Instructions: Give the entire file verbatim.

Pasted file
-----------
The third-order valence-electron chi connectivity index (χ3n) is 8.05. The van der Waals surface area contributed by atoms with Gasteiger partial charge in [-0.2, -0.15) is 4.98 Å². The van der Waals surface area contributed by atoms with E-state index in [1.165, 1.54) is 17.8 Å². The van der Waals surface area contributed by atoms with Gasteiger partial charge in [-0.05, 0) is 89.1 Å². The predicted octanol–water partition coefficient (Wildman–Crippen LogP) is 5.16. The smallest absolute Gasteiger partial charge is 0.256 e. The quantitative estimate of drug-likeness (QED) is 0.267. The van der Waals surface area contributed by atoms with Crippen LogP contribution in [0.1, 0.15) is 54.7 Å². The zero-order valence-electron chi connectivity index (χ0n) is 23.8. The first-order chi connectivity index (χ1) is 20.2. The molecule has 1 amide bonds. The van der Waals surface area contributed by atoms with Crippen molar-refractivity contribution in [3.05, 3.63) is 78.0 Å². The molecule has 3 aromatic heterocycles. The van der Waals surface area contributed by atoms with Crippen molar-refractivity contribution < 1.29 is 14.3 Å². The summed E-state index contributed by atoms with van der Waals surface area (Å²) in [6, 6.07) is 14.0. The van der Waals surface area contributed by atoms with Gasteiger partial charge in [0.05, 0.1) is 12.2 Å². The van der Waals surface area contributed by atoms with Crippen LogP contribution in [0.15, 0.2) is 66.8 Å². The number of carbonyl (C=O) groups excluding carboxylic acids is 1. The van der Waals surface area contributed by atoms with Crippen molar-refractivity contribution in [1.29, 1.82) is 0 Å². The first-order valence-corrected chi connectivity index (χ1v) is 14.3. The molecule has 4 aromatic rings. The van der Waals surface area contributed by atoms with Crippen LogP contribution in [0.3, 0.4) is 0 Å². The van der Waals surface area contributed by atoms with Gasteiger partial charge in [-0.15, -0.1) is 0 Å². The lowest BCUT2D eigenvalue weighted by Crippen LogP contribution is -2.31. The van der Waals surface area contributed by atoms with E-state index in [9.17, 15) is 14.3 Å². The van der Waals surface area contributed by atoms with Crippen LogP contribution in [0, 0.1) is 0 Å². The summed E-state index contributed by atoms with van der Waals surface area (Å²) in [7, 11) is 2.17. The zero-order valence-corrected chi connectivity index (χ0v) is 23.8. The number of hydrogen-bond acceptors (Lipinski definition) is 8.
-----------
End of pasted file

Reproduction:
The third-order valence-electron chi connectivity index (χ3n) is 8.05. The van der Waals surface area contributed by atoms with Gasteiger partial charge in [-0.2, -0.15) is 4.98 Å². The van der Waals surface area contributed by atoms with E-state index in [1.165, 1.54) is 17.8 Å². The van der Waals surface area contributed by atoms with Gasteiger partial charge in [-0.05, 0) is 89.1 Å². The predicted octanol–water partition coefficient (Wildman–Crippen LogP) is 5.16. The smallest absolute Gasteiger partial charge is 0.256 e. The quantitative estimate of drug-likeness (QED) is 0.267. The van der Waals surface area contributed by atoms with Crippen LogP contribution in [0.1, 0.15) is 54.7 Å². The zero-order valence-electron chi connectivity index (χ0n) is 23.8. The first-order chi connectivity index (χ1) is 20.2. The molecule has 1 amide bonds. The van der Waals surface area contributed by atoms with Crippen molar-refractivity contribution in [3.05, 3.63) is 78.0 Å². The molecule has 3 aromatic heterocycles. The van der Waals surface area contributed by atoms with Crippen molar-refractivity contribution < 1.29 is 14.3 Å². The summed E-state index contributed by atoms with van der Waals surface area (Å²) in [6, 6.07) is 14.0. The van der Waals surface area contributed by atoms with Gasteiger partial charge in [0.05, 0.1) is 12.2 Å². The van der Waals surface area contributed by atoms with Crippen LogP contribution in [0.15, 0.2) is 66.8 Å². The number of carbonyl (C=O) groups excluding carboxylic acids is 1. The van der Waals surface area contributed by atoms with Crippen molar-refractivity contribution in [1.29, 1.82) is 0 Å². The first-order valence-corrected chi connectivity index (χ1v) is 14.3. The molecule has 4 aromatic rings. The van der Waals surface area contributed by atoms with Crippen LogP contribution in [0.3, 0.4) is 0 Å². The van der Waals surface area contributed by atoms with Gasteiger partial charge in [-0.15, -0.1) is 0 Å². The lowest BCUT2D eigenvalue weighted by Crippen LogP contribution is -2.31. The van der Waals surface area contributed by atoms with E-state index in [9.17, 15) is 14.3 Å². The van der Waals surface area contributed by atoms with Crippen LogP contribution in [0, 0.1) is 0 Å². The summed E-state index contributed by atoms with van der Waals surface area (Å²) in [7, 11) is 2.17. The zero-order valence-corrected chi connectivity index (χ0v) is 23.8. The number of hydrogen-bond acceptors (Lipinski definition) is 8.